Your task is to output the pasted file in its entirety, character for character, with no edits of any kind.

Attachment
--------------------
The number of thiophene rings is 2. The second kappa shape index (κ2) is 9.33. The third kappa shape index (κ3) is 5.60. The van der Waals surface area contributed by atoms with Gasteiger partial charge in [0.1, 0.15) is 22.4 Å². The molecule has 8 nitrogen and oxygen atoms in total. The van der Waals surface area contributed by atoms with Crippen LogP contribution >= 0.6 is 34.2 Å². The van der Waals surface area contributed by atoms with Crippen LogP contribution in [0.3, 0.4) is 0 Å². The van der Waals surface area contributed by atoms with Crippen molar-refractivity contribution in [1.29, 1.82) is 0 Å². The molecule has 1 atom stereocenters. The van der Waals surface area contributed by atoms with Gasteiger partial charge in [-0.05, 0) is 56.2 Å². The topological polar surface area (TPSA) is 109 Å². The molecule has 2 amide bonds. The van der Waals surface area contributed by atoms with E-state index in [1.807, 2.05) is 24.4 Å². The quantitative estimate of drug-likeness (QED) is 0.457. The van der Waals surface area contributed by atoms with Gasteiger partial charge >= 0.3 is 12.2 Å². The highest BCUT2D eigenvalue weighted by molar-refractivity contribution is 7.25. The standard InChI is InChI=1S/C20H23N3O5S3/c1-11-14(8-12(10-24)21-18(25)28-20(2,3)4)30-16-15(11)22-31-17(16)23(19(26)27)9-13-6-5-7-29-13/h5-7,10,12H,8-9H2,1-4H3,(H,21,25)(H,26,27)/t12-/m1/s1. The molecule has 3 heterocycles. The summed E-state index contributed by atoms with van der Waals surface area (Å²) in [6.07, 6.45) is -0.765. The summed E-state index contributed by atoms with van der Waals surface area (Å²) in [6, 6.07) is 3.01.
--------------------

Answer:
The number of thiophene rings is 2. The second kappa shape index (κ2) is 9.33. The third kappa shape index (κ3) is 5.60. The van der Waals surface area contributed by atoms with Gasteiger partial charge in [0.1, 0.15) is 22.4 Å². The molecule has 8 nitrogen and oxygen atoms in total. The van der Waals surface area contributed by atoms with Crippen LogP contribution >= 0.6 is 34.2 Å². The van der Waals surface area contributed by atoms with Crippen LogP contribution in [0.3, 0.4) is 0 Å². The van der Waals surface area contributed by atoms with Crippen molar-refractivity contribution in [1.29, 1.82) is 0 Å². The molecule has 1 atom stereocenters. The van der Waals surface area contributed by atoms with Gasteiger partial charge in [-0.05, 0) is 56.2 Å². The topological polar surface area (TPSA) is 109 Å². The molecule has 2 amide bonds. The van der Waals surface area contributed by atoms with E-state index in [1.807, 2.05) is 24.4 Å². The quantitative estimate of drug-likeness (QED) is 0.457. The van der Waals surface area contributed by atoms with Gasteiger partial charge >= 0.3 is 12.2 Å². The highest BCUT2D eigenvalue weighted by molar-refractivity contribution is 7.25. The standard InChI is InChI=1S/C20H23N3O5S3/c1-11-14(8-12(10-24)21-18(25)28-20(2,3)4)30-16-15(11)22-31-17(16)23(19(26)27)9-13-6-5-7-29-13/h5-7,10,12H,8-9H2,1-4H3,(H,21,25)(H,26,27)/t12-/m1/s1. The molecule has 3 heterocycles. The summed E-state index contributed by atoms with van der Waals surface area (Å²) in [6.07, 6.45) is -0.765. The summed E-state index contributed by atoms with van der Waals surface area (Å²) in [6, 6.07) is 3.01.